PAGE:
Satoru Iwata 1959-2015
Late last night it was announced that Nintendo President Satoru Iwata had passed away as a result of a bile duct growth. It was impossible to be on any game-centric social media outlet and not hear of the news or see the innumerable tributes to the man who defined Nintendo as the company as we know it today.
I was never a Nintendo faithful when I was younger. For some reason I ended up with Sega systems in my house, although we took a long term loan on a friend’s Super Nintendo in college that served as a base station for gaming for many people in the dorm. The original GameBoy was the first video game device I bought with my own money, but I didn’t fall into Nintendo proper until the DS, then the Wii, and then the 3DS (my family has had at least eight DS devices through upgrades or replacements as a result of wear and tear).
Satoru Iwata was responsible for most of what gamers know Nintendo as today. From an operating performance standpoint, there were successes in the Wii and the DS, and some stumbles in the GameCube and WiiU, but while Microsoft and Sony focused on battling it out in shades of grey and brown, Nintendo under Iwata opted for taking a different direction through green fields and blue skies. The industry could be particularly cruel to Nintendo when they fell down, but whisper about a new Legend of Zelda game, and even the most hardened gamer would hold his breath in anticipation. Nintendo is a company that people love, even when they don’t always love the products.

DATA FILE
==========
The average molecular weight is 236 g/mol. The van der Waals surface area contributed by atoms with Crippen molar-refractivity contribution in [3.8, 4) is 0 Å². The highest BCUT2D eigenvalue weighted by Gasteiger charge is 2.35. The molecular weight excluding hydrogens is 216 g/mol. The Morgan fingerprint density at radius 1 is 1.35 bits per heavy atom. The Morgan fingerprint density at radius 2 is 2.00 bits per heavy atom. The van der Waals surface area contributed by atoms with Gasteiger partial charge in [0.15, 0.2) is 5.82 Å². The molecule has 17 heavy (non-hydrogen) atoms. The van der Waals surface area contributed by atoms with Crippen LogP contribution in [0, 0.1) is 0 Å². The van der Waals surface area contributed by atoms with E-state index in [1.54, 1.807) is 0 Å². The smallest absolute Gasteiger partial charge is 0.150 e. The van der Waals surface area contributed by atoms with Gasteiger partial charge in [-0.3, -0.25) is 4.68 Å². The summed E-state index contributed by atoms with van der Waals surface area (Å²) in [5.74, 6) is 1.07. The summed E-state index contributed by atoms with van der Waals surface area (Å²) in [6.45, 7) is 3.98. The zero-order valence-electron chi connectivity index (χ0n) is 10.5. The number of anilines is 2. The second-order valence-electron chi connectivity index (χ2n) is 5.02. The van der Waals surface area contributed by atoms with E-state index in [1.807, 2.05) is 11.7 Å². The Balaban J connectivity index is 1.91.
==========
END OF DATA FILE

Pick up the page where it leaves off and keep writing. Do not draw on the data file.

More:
That credit has to go to Iwata. Aside from retrospectives, two quotes attributed to him have been circulating this weekend:
“On my business card, I am a corporate president. In my mind, I am a game developer. But in my heart, I am a gamer.”
“Video games are meant to be just one thing. Fun. Fun for everyone!”
These are not quotes of someone concerned with just one thing: making people happy. Nintendo tried many things during Iwata’s tenure, pitching idea after idea to an often unappreciative and overly cynical crowd, but it always seemed like they were one announcement away from winning people back. I think people always want to be won back by Nintendo, and Iwata seemed to have the right philosophy needed to make that happen.